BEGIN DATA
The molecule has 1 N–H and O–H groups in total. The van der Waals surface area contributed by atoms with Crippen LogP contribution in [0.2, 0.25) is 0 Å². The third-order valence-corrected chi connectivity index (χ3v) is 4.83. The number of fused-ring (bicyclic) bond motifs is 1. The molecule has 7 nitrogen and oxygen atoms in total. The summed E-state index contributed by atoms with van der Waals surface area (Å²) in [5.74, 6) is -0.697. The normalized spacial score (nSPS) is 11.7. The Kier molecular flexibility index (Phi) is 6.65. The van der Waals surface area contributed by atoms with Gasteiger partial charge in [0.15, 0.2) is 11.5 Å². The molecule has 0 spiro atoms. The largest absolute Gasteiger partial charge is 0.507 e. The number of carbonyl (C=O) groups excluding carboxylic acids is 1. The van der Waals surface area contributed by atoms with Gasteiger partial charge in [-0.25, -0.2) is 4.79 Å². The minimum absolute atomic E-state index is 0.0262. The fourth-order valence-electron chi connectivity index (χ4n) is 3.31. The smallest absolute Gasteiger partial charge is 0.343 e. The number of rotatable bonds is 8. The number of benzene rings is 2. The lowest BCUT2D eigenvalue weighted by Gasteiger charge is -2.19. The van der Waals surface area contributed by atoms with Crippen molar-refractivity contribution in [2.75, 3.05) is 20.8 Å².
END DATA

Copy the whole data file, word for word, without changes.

The molecule has 1 N–H and O–H groups in total. The van der Waals surface area contributed by atoms with Crippen LogP contribution in [0.2, 0.25) is 0 Å². The third-order valence-corrected chi connectivity index (χ3v) is 4.83. The number of fused-ring (bicyclic) bond motifs is 1. The molecule has 7 nitrogen and oxygen atoms in total. The summed E-state index contributed by atoms with van der Waals surface area (Å²) in [5.74, 6) is -0.697. The normalized spacial score (nSPS) is 11.7. The Kier molecular flexibility index (Phi) is 6.65. The van der Waals surface area contributed by atoms with Gasteiger partial charge in [0.15, 0.2) is 11.5 Å². The molecule has 0 spiro atoms. The largest absolute Gasteiger partial charge is 0.507 e. The number of carbonyl (C=O) groups excluding carboxylic acids is 1. The van der Waals surface area contributed by atoms with Gasteiger partial charge in [-0.25, -0.2) is 4.79 Å². The minimum absolute atomic E-state index is 0.0262. The fourth-order valence-electron chi connectivity index (χ4n) is 3.31. The smallest absolute Gasteiger partial charge is 0.343 e. The number of rotatable bonds is 8. The number of benzene rings is 2. The lowest BCUT2D eigenvalue weighted by Gasteiger charge is -2.19. The van der Waals surface area contributed by atoms with Crippen molar-refractivity contribution in [2.75, 3.05) is 20.8 Å².